As many midwestern farm families struggle to make a living off the land, the Jones family of Afton, Iowa, has found a new source of revenue growing in their pastures. For two summers, the family has been picking the flowers off the ragweed plants that flourish in their fields and corrals.
The flowers are ground up, sifted, and eventually reduced to pure pollen before being sold to pharmaceutical companies as far away as Sweden. The pollen is used in allergy testing products and in shots used to treat allergy sufferers.
By late summer, the ragweed plants in southern Iowa are often 6 feet tall and heavy with pollen. Using ordinary yard clippers, the family makes quick work of filling their five-gallon buckets. Last year, the Jones family made $2,600 to supplement their annual income.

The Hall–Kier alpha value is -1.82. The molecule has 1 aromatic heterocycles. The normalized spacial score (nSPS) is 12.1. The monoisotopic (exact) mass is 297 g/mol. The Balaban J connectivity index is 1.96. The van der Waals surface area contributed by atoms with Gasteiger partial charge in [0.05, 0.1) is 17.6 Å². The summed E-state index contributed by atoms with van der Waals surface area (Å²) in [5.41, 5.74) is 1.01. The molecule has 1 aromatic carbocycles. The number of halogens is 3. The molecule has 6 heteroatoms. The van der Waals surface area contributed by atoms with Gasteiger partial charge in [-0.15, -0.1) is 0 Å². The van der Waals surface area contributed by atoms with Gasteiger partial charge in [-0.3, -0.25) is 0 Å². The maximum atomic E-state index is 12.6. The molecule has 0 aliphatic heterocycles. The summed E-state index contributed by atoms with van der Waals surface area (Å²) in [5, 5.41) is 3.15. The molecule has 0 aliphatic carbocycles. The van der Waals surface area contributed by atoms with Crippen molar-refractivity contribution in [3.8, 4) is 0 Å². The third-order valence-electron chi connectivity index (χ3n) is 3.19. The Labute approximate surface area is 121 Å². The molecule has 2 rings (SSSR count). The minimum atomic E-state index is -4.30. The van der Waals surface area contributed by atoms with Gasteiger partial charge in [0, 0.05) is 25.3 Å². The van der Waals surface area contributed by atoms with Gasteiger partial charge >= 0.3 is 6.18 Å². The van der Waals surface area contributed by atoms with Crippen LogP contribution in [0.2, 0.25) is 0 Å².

Pollen collectors are at work in at least a dozen states, harvesting pollen from a variety of trees, grasses, and weeds. The Jones family and others in the area became involved in this unusual enterprise after an official from the local Resource, Conservation and Development District asked the Allegron pharmaceutical company to give a workshop on pollen collection. "We’re always looking for alternative means of keeping people on the farm," says Paul Kelley, president of the Afton RCDD.